Heavy and articulate, Dean DeLeo’s sound on Core has a unique quality that is thick, but with definition. His 1978 Les Paul Standard would see a lot of use in tracking and his limited collection at the time was bolstered by O’Brien’s treasure trove, including a Tele, Strat, Gibson 335 and 330. Effects were light, but Dean’s Rocktron Intelliverb can be heard particularly on Plush; on the amp side, Dean had done his prep to find exactly what he needed.
The all-tube three-channel Demeter TGP-3 preamp he used through a VHT Classic Stereo power amp is still in his rig to this day. “Robert was working at a place called Lab Sound on Sunset [Blvd], Gardner [street junction],” recalls Dean. “It meant I had the luxury of trying a lot of amps and preamps. It was a store that sold more specialty gear and the owner at the time, this guy called Herschel, let me take whatever I wanted and try it out.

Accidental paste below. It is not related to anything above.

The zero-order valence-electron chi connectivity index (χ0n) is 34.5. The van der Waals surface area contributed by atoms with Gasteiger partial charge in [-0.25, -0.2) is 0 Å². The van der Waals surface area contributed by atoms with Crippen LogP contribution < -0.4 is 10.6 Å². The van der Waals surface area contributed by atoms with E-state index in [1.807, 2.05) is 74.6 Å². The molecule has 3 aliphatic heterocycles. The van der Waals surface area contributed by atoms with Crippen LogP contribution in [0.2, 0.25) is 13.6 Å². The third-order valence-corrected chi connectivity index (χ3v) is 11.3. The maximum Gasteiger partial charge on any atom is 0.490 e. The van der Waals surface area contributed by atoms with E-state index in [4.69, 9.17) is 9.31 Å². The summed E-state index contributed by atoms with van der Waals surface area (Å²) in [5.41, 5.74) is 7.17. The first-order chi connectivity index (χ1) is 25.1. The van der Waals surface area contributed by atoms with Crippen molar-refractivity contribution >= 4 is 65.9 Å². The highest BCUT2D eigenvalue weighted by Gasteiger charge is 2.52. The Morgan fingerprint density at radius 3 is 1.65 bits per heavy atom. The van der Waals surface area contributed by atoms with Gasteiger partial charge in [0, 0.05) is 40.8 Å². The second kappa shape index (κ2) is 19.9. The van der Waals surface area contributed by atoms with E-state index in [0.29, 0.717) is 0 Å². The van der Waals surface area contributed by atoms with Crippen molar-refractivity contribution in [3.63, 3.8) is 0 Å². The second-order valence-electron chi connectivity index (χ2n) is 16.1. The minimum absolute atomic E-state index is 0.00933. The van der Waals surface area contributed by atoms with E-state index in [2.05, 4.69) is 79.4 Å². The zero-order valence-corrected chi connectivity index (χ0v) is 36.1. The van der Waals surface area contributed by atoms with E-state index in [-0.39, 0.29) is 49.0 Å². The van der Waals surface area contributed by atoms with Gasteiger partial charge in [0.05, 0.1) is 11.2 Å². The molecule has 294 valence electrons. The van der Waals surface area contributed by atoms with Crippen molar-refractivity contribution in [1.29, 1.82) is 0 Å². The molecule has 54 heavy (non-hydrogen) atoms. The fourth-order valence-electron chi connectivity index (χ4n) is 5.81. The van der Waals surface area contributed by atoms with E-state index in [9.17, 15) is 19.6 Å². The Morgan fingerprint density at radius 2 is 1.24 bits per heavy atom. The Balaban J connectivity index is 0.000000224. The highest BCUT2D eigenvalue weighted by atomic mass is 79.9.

"So I got to try a bunch of different things but what really impressed me about the Demeter preamp was how tight the low end was on it. It was just really punchy, a beautiful low end. It allowed me to play the chords I wanted to play without too much saturation but I could also crank up my volume on the guitar a little bit and get all that I needed on the saturation side of things.”
The model Dean has is still made at James Demeter’s Custom Shop in Templeton, California and built to the specifications of DeLeo. More info at Demeter Amplification (opens in new tab)